Real professionals now have their eyes on what is happening in Tanzania and the behavior of its dysfunctional regulator. There is a simple way to distinguish liars from honest fraud managers in the long run. If you have a successful strategy for stopping fraud, then fraud must eventually fall. If you keep saying fraud is very bad, or getting worse, then your strategy is not successful. Incompetent liars always insist that fraud is always getting worse and their strategy is a greater and greater success each year, delivering more and more value. Keep watching what happens in Tanzania, because this regulator’s modus operandi is now blatantly obvious.
The international response to the jailing of Joseph Nderitu shows that real professionals are not fooled by empty claims with no supporting evidence. I posted on LinkedIn a photo of Joseph (above, left) that was taken with RAG Chairman Rob Chapman (center) and myself at the conclusion of RAG Nairobi 2018, a free conference for telecoms risk, assurance and anti-fraud professionals that was hosted by Safaricom. That conference would not have taken place if Joseph had not been instrumental in making the arrangements. He donated his time, he called important people he knew, he persuaded Safaricom to donate their premises, and he even took money from his own pocket to pay a supplier when RAG was unable to transfer a necessary advance. Within a few days 11,000 people saw that LinkedIn post, and well over a hundred shared it, liked it, or commented in support of Joseph. The totals keep climbing, because even though Joseph is now free, LinkedIn users keep expressing their disbelief that Joseph was jailed.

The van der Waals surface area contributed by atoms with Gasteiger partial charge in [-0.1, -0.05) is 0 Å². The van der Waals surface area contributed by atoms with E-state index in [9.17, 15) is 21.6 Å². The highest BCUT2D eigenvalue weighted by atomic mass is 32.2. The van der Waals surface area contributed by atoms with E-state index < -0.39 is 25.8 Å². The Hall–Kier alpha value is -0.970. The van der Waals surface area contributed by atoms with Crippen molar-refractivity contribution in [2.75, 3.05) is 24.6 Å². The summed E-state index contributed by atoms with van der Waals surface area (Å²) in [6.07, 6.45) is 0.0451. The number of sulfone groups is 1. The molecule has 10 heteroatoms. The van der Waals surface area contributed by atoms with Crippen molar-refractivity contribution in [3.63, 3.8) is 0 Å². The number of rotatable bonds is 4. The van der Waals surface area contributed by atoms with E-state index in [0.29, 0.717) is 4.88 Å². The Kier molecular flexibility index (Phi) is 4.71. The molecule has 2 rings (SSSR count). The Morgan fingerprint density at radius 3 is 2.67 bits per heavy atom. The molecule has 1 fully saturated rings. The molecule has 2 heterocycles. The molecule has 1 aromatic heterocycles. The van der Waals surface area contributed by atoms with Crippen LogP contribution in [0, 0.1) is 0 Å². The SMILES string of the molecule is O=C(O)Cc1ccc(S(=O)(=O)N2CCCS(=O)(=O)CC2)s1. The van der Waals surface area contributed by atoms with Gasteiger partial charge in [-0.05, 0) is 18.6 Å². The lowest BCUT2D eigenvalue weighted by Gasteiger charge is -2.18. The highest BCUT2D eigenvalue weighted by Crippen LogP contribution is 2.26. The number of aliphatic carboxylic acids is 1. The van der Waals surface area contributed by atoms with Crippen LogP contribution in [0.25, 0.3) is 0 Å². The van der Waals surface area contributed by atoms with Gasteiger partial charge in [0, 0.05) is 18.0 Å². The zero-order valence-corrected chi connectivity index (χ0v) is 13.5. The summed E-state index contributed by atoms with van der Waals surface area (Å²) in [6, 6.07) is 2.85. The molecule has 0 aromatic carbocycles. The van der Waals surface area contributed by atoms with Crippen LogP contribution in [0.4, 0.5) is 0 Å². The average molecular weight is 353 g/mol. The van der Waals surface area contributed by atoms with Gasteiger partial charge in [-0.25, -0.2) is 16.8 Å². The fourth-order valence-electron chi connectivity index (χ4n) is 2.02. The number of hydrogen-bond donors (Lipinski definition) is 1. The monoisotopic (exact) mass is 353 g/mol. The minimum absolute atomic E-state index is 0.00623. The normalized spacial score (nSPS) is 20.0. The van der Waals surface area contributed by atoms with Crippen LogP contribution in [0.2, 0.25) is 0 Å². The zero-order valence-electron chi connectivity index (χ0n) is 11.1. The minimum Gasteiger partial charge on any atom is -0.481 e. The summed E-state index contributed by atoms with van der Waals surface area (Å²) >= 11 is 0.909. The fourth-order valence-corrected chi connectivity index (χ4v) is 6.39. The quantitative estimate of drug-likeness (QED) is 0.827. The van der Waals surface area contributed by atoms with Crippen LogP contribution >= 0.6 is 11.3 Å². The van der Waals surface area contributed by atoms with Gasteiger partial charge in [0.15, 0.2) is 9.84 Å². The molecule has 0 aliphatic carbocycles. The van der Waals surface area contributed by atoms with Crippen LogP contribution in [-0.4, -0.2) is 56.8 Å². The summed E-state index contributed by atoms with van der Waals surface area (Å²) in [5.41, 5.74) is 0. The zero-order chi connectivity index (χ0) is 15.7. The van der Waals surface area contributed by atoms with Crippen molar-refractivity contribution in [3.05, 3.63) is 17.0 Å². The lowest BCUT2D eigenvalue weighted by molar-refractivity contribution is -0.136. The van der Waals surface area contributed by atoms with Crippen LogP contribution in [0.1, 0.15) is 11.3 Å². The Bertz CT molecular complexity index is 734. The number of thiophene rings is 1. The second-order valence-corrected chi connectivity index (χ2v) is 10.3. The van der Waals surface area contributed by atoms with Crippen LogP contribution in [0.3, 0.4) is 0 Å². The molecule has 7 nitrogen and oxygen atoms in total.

The support for Joseph has been drawn from right across the world. Everybody is of like mind: Joseph’s character, and the absurdity of the allegations, means that nobody who understands telecoms fraud believes Joseph is guilty of any crimes. We all know he is innocent, and was wrongly detained by Tanzania’s authorities. Joseph’s reputation remains intact. It is his accusers who need to realize that they are now suspected of corruption by professionals worldwide.
There were two ways to write this article. One way would mean uncritically repeating the talking points supplied by the Tanzanian government and the low-key announcements made by businesses who just want to avoid further harm. That is what the Tanzanian government wants. Lazy, biased and ignorant journalists are happy to oblige. The other way to write this article is to reflect upon the motives that drive economic crimes. If you do the latter, you come to the opposite conclusion to the one being offered by the Tanzanian government and its stooges in the media and the telecoms regualtor. They are not fighting corruption. They are fueling it.